10 Great Not-Meat Things You Should Grill
With the brief, if glorious, respite from 100-plus degree weather, we took again to outdoor activities that, for many of us, have been shelved since late May. And though fall may be upon us, we have at least a solid three weeks, if not more, of summery weather perfect for cranking up the grill and cooking outdoors.
foodnetwork.com Emeril's traditional banana split, grilled. See also "Inside Out" banana split, below.
When it comes to grilling, the question is not so much "can you" as "should you," and the answer is almost invariably yes. It's no secret that we love meat here at City of Ate, but few among us are wholly immune against siren call of expertly prepared not-meat things. The key with grilling things of the herbivore variety is basically the same as with meat: high-quality cuts (or ... picks?); marinated (or not marinated) wisely; paired judiciously to enhance and/or supplement the flavor, without overwhelming it.
Virtually anyone can quickly construct a list of things that might be good tossed on. Grill a pineapple? Who hasn't. Try a Brussels sprout? Do it. So we've constructed a brief and by no means comprehensive list of ideas to expand upon more obvious experimentation.
1. Grilled banana split -- There is a host of information online about grilling bananas for splits -- some sites suggest leaving on the peel, others say brush the fruit with olive oil and place it directly over the fire -- but regardless of your chosen methodology, the gist is simple. Some folks grill and then top with traditional accouterments like chocolate syrup, dollops of ice cream, nuts (we highly recommend pistachios) and cherries on top; others prefer to stuff, focusing on melting sweets like solid chocolates, nut butters (if ever one needed an excuse for Nutella...), and even crushed Oreos or toffee.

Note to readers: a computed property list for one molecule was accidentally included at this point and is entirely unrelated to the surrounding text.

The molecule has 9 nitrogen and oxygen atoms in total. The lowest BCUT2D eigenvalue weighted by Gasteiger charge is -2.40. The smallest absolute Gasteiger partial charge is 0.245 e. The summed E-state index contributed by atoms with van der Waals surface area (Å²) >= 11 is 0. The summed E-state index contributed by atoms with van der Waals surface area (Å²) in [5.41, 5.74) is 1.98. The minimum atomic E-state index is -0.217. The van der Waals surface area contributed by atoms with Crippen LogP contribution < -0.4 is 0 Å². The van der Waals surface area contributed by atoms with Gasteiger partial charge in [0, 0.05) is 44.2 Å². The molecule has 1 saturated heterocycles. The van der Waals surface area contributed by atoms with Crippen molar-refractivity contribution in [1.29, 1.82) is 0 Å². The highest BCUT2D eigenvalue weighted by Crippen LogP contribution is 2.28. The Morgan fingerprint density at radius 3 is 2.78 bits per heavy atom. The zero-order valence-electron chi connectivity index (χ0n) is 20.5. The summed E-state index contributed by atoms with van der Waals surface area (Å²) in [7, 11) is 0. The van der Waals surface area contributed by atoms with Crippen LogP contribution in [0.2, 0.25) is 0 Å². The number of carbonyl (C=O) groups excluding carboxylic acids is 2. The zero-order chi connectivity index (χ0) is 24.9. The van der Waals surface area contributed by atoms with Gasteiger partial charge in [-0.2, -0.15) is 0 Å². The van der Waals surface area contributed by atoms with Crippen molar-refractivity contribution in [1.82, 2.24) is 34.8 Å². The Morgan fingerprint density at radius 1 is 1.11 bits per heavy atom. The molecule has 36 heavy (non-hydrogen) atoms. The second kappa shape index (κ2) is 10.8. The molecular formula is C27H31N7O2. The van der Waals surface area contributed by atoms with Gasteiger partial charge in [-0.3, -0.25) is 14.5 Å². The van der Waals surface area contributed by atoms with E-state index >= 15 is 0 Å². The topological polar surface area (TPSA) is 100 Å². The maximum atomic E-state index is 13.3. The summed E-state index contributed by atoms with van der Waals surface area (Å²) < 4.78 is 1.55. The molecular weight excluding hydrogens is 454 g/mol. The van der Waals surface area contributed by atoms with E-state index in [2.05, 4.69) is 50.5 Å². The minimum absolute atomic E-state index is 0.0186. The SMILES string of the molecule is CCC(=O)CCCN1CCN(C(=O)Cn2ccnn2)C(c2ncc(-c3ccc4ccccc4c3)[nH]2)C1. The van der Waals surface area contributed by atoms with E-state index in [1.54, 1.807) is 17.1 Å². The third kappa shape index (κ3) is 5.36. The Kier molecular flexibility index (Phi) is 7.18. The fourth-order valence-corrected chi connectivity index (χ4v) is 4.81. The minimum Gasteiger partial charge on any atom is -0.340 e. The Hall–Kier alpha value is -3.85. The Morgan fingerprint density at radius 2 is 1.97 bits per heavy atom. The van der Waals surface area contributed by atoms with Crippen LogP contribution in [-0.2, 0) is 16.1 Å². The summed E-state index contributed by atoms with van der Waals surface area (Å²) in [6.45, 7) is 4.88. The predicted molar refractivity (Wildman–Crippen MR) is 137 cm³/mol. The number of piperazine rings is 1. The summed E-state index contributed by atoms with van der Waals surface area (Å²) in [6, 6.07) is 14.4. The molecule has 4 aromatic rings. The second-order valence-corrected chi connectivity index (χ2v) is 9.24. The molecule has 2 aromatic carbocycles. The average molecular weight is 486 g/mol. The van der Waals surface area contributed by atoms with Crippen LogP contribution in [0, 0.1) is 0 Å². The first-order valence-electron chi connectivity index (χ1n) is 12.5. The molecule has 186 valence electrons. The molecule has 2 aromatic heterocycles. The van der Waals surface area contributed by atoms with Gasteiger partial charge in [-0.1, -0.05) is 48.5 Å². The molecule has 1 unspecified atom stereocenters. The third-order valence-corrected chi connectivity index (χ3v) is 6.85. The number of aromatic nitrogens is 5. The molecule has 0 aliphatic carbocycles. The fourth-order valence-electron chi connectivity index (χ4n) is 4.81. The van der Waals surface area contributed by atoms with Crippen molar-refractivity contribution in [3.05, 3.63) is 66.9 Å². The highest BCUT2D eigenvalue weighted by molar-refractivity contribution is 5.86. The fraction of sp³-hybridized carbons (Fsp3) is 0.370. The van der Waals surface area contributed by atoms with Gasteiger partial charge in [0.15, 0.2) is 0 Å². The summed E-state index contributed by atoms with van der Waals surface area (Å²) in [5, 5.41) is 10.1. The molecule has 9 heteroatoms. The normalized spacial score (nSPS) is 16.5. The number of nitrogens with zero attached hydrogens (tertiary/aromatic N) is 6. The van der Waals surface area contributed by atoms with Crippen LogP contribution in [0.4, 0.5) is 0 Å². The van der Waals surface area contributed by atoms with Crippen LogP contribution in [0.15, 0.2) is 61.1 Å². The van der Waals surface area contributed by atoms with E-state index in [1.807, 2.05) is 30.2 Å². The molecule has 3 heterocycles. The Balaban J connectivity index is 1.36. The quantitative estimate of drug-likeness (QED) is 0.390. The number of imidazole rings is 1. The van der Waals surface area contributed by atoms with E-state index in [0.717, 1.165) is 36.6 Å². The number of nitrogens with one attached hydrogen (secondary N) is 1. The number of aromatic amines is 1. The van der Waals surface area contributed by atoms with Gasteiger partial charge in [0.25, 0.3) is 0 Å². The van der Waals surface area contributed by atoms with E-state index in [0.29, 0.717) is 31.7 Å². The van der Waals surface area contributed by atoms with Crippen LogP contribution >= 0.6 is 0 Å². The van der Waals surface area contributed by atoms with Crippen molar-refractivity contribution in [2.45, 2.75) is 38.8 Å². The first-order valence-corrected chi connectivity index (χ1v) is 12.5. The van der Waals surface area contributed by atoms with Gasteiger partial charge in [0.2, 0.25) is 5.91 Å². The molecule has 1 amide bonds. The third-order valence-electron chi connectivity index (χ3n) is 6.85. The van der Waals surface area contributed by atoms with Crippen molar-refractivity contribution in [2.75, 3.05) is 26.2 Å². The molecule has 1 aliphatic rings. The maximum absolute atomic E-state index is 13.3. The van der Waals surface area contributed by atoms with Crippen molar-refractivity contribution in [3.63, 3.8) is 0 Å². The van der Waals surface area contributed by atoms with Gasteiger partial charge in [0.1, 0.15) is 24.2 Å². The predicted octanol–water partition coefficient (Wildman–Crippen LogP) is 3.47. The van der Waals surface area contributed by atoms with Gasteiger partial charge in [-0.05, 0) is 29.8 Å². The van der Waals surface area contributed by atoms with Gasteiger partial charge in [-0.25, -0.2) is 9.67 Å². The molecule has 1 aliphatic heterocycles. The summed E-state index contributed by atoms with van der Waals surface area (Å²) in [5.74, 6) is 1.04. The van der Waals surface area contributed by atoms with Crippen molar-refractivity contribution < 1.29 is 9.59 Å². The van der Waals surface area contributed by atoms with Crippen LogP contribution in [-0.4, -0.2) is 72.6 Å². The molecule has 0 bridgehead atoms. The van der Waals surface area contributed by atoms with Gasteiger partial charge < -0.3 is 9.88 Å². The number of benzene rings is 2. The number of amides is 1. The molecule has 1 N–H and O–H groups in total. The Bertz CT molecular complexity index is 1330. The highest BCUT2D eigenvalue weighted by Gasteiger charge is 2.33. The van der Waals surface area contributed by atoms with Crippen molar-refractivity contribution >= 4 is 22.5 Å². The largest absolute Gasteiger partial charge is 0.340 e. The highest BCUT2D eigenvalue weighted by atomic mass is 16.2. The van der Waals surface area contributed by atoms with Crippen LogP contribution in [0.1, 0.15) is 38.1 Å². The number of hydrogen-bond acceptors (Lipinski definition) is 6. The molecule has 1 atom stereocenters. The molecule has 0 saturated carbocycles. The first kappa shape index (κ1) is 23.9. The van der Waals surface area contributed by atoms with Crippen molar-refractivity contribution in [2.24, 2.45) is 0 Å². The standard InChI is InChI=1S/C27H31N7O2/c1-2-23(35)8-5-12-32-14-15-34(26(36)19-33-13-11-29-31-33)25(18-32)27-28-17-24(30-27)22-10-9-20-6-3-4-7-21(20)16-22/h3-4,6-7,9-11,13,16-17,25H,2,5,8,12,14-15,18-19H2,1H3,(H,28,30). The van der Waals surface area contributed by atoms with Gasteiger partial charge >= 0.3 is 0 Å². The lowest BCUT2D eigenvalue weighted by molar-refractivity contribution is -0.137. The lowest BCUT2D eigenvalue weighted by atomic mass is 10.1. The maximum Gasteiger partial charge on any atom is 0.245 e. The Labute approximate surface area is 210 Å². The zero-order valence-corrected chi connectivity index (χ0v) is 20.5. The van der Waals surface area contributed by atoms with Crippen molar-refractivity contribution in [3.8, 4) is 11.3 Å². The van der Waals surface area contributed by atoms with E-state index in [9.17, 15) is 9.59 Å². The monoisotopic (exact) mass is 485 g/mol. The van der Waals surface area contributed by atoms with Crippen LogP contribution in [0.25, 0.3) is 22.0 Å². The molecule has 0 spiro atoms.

healthyincollege.com An "Inside Out Banana Split," stuffed like a S'More. simplyrecipes.com
2. Grilled pizza (or pasta) -- Most of us don't own the type of wood-fire oven that makes spectacular thin-crust pizza, but a grill can be a solid runner-up, with the smoke lending a distinct flavor. While the basic technique is pretty self-explanatory, finding more information online is easy as ... pie. Since you already have out the sauce, toss on some raviolis, as well.
foodnetwork.com Tired of vegetables and starches tasting too not-meaty? Take a page from Paula Deen's cookbook.
3. Corn -- It goes without saying that practically any starch or green veggie (okra, endives, artichokes, etc.) can be tossed on to supplement a barbecue; however, you can things it to the next level with the right rub or dip. This recipe uses mayo (actually Veganaise), Cotija cheese, cayenne, chile powder, garlic and sour cream. Whereas this one goes an entirely different direction with a buttery glaze mixing honey, ginger and a sweet barbecue rub.
4. Figs with ricotta -- Having never met a fig we didn't like, it's an obsession that might make worth moving to the Mediterranean merely for the best variety. While many fruits (peaches, apples, pears) are spectacular on the grill, figs paired with honey, brown sugar and ricotta absolutely take the cake. In fact, it's like eating an entire cake, for significantly fewer calories (you could, after all, go for a non-fat or skim ricotta, but that's just crazy.) This recipe adds vanilla, mint and candied lemon for extra pizzazz, but if you don't have time for such fanciness, a pure grilled fig easily stands on its own.
5. Brie with honey, nuts and fruit -- Notice we didn't say grilled cheese sandwich. The relatively simple childhood fav has more iterations than we could reasonably list from the purist's American on white with Campbell's tomato soup to this scrumptious green goddess as many ingredients as a full-blown entree. Sandwiches aside, there is one idea you might have overlooked. Rather than baking a wheel of Brie, pop it on a cedar plank and grill away. Like this recipe suggests, its good topped with honey, nuts and dried fruit.